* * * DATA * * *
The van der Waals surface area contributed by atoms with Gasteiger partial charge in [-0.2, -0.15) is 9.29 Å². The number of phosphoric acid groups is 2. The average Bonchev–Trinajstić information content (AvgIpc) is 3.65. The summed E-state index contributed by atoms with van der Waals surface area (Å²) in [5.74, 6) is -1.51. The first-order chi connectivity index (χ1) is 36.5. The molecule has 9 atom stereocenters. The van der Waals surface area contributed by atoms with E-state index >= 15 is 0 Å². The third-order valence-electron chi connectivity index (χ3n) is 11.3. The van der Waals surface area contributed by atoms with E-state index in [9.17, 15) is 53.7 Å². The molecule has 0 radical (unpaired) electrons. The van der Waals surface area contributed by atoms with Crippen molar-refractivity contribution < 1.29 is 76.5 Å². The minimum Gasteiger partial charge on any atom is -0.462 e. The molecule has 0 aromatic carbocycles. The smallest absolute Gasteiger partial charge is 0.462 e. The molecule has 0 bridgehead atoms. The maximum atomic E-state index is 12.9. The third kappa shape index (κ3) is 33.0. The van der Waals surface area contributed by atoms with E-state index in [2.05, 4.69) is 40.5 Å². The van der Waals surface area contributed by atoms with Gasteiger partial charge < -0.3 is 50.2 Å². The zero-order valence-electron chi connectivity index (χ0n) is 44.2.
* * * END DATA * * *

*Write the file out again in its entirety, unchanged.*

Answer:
The van der Waals surface area contributed by atoms with Gasteiger partial charge in [-0.2, -0.15) is 9.29 Å². The number of phosphoric acid groups is 2. The average Bonchev–Trinajstić information content (AvgIpc) is 3.65. The summed E-state index contributed by atoms with van der Waals surface area (Å²) in [5.74, 6) is -1.51. The first-order chi connectivity index (χ1) is 36.5. The molecule has 9 atom stereocenters. The van der Waals surface area contributed by atoms with E-state index >= 15 is 0 Å². The third-order valence-electron chi connectivity index (χ3n) is 11.3. The van der Waals surface area contributed by atoms with E-state index in [9.17, 15) is 53.7 Å². The molecule has 0 radical (unpaired) electrons. The van der Waals surface area contributed by atoms with Crippen molar-refractivity contribution < 1.29 is 76.5 Å². The minimum Gasteiger partial charge on any atom is -0.462 e. The molecule has 0 aromatic carbocycles. The smallest absolute Gasteiger partial charge is 0.462 e. The molecule has 0 bridgehead atoms. The maximum atomic E-state index is 12.9. The third kappa shape index (κ3) is 33.0. The van der Waals surface area contributed by atoms with E-state index in [2.05, 4.69) is 40.5 Å². The van der Waals surface area contributed by atoms with Gasteiger partial charge < -0.3 is 50.2 Å². The zero-order valence-electron chi connectivity index (χ0n) is 44.2.